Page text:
I disagree. Whether businesses choose to come or stay in West Virginia, or whether West Virginia capitalists leave the state, reveals much more about the comparative appeal of our tax system, laws and regulations and public and private infrastructure.
People who have wealth or who are able to create wealth, native born or not, can deploy their capital anywhere in the world, faster and further than ever before. Its free flow has little to do with hard and immovable assets such as land, or where you live.
The great flaw of the Who Owns West Virginia report is that it is a small question. Land alone is an 18th century measure of wealth. The federal government owns nearly all of desolate Nevada. Las Vegas has had its ups and downs.
Yet, that desert city, with barely enough water to survive, is drawing billions in capital and thousands of jobs from neighboring high-tax, high-regulation California at the highest rate ever. That tells me something.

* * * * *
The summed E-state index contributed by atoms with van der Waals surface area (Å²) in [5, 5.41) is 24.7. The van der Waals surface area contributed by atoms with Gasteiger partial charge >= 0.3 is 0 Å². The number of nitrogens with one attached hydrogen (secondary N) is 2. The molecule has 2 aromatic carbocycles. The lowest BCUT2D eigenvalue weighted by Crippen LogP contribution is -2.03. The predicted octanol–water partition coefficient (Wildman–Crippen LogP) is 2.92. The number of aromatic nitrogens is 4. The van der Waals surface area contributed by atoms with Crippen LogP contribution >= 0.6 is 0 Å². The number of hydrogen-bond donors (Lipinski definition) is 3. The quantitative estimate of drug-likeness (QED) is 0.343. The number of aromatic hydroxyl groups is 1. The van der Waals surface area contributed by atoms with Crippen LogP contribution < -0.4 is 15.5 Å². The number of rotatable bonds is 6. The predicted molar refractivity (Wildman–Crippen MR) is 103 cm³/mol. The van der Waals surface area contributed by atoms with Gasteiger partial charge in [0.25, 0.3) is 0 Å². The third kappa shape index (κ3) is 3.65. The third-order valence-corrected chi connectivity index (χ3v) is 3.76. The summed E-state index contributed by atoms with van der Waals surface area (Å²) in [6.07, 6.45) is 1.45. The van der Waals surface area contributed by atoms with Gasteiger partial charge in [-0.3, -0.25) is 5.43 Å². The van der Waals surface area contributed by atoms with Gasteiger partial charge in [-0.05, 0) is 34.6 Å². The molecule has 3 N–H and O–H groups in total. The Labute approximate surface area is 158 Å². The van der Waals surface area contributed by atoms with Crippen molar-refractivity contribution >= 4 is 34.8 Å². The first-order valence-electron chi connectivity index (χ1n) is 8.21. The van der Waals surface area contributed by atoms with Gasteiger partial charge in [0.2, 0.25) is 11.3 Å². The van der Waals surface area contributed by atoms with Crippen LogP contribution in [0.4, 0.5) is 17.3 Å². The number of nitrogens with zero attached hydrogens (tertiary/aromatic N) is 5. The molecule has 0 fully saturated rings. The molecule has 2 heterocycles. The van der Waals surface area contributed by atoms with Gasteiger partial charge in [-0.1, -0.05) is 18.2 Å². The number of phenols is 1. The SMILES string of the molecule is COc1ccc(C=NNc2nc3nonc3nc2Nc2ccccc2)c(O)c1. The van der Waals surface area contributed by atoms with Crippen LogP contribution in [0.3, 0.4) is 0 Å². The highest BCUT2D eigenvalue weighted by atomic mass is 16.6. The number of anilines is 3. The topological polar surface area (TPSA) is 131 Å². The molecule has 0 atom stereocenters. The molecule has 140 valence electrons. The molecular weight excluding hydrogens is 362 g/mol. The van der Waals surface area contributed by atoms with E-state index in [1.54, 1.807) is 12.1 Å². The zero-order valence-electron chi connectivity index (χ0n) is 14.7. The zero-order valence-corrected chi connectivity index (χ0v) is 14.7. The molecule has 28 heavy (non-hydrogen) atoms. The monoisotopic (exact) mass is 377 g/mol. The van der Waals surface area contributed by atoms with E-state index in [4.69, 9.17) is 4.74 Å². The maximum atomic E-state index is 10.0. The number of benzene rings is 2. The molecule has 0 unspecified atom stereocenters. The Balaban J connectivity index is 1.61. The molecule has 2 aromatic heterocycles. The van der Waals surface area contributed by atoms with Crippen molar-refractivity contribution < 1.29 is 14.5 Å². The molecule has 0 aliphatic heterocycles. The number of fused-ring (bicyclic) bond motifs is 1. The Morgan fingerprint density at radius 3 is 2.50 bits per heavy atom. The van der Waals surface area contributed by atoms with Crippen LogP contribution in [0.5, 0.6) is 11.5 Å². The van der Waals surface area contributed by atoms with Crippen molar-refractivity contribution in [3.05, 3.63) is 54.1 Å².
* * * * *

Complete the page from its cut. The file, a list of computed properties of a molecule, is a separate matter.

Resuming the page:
Hong Kong, with seven million people, has a land area half that of Kanawha County. The comparisons end right precisely there, don't they?
The Who Owns West Virginia rankings of landowners remind me of other obsolete markers of prosperity. The World Almanac would report annual postal receipts and the number of tall buildings. Cities would boast about these statistics. The Appert Gift Wrap Indicator forecast year-end holiday sales based on wholesale paper orders in August.
The cows and pigs and crop acres that a farmer owned used to be numbers to brag about. Most people today would rather have shares not of apple orchards but of Apple stock.
Land, of course, is important. Who owns it? Not so much. More important is what land is used for. If conditions call for the productive use of land in West Virginia, then that will happen. The best question is how to make it so.
Mark Sadd, former Daily Mail business editor, is a Charleston attorney.